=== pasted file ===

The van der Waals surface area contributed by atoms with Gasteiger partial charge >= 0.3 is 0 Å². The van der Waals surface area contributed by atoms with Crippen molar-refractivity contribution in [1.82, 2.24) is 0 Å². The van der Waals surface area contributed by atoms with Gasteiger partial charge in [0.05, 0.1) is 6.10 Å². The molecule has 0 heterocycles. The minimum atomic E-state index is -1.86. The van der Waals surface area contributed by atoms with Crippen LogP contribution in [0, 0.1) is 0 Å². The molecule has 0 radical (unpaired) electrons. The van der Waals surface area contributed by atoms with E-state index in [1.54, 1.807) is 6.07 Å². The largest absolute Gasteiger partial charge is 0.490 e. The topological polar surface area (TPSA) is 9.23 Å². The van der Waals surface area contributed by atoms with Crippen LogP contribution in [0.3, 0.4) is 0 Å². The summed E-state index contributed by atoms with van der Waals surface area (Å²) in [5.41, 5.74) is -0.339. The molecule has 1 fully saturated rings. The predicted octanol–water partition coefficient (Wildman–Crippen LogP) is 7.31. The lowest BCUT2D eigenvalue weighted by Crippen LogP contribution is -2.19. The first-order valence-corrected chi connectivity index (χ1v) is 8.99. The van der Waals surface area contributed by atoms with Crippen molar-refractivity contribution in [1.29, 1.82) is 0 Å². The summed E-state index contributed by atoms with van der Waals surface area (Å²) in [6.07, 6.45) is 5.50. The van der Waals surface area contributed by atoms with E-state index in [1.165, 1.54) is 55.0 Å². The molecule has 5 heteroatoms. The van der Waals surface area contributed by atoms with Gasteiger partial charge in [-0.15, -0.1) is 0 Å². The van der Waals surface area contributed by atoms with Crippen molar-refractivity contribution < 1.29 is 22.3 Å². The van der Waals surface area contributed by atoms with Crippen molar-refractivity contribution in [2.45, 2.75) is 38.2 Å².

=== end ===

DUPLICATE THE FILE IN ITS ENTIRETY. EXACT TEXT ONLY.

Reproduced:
The van der Waals surface area contributed by atoms with Gasteiger partial charge >= 0.3 is 0 Å². The van der Waals surface area contributed by atoms with Crippen molar-refractivity contribution in [1.82, 2.24) is 0 Å². The van der Waals surface area contributed by atoms with Gasteiger partial charge in [0.05, 0.1) is 6.10 Å². The molecule has 0 heterocycles. The minimum atomic E-state index is -1.86. The van der Waals surface area contributed by atoms with Crippen LogP contribution in [0, 0.1) is 0 Å². The molecule has 0 radical (unpaired) electrons. The van der Waals surface area contributed by atoms with E-state index in [1.54, 1.807) is 6.07 Å². The largest absolute Gasteiger partial charge is 0.490 e. The topological polar surface area (TPSA) is 9.23 Å². The van der Waals surface area contributed by atoms with Crippen LogP contribution in [0.3, 0.4) is 0 Å². The summed E-state index contributed by atoms with van der Waals surface area (Å²) in [5.41, 5.74) is -0.339. The molecule has 1 fully saturated rings. The predicted octanol–water partition coefficient (Wildman–Crippen LogP) is 7.31. The lowest BCUT2D eigenvalue weighted by Crippen LogP contribution is -2.19. The first-order valence-corrected chi connectivity index (χ1v) is 8.99. The van der Waals surface area contributed by atoms with Crippen molar-refractivity contribution in [1.29, 1.82) is 0 Å². The summed E-state index contributed by atoms with van der Waals surface area (Å²) in [6.07, 6.45) is 5.50. The van der Waals surface area contributed by atoms with E-state index in [1.165, 1.54) is 55.0 Å². The molecule has 5 heteroatoms. The van der Waals surface area contributed by atoms with Gasteiger partial charge in [-0.15, -0.1) is 0 Å². The van der Waals surface area contributed by atoms with Crippen molar-refractivity contribution < 1.29 is 22.3 Å². The van der Waals surface area contributed by atoms with Crippen molar-refractivity contribution in [2.45, 2.75) is 38.2 Å².